Today, as many of us may be facing a bit of depression or cabin fever, perhaps we can celebrate the feast of St. John with a creative act. Write a poem about what it means to be the beloved disciple. Write a letter to your descendents to tell them what your faith has meant to you. Paint a picture--even if you can't do realistic art, you could have fun with colors as you depict the joy that Jesus brings to you.

Here's a prayer for the day, from Phyllis Tickle's The Divine Hours: Prayers for Autumn and Wintertime: "Shed upon your Church, O Lord, the brightness of your light, that we, being illumined by the teaching of your apostle and evangelist John, may walk in the light of your truth, that at length we may attain to the fullness of eternal life through Jesus Christ our Lord, who lives and reigns with you and the Holy Spirit, one God, for ever and ever. Amen."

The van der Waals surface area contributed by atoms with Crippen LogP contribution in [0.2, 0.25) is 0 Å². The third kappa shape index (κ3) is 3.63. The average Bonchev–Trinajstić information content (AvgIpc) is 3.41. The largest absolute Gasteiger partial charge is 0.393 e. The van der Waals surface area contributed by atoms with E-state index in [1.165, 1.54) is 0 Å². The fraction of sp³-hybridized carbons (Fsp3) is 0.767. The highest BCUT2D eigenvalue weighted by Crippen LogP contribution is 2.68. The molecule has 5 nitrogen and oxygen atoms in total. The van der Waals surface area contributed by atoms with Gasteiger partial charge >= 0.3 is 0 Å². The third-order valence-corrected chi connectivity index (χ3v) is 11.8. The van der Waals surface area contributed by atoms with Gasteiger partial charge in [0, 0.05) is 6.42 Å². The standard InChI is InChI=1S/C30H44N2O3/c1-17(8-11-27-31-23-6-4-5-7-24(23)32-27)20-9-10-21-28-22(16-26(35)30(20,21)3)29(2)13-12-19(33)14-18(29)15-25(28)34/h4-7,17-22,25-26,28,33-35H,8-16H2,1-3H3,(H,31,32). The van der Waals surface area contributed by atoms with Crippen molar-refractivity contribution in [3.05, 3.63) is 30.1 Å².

Sunday, December 25, 2016

The Darkness Did Not Overcome It

With texts that we return to again and again, like the Christmas story, I'm always intrigued by what parts of the readings stay with me, what parts speak to me more in any given year.  Last night, it was this passage:

Around the passage, I put items that are feeling mighty dark to me.  In the upper right hand corner, the word Aleppo is almost strangled by darkness.  Other words/phrases:  democracy sliding away, terror in the Christmas market, refugees, climate chaos, Trump. 

It's an important reminder to me.  The Divine breaks through in all sorts of ways, and often, only those who are on the watch will see it.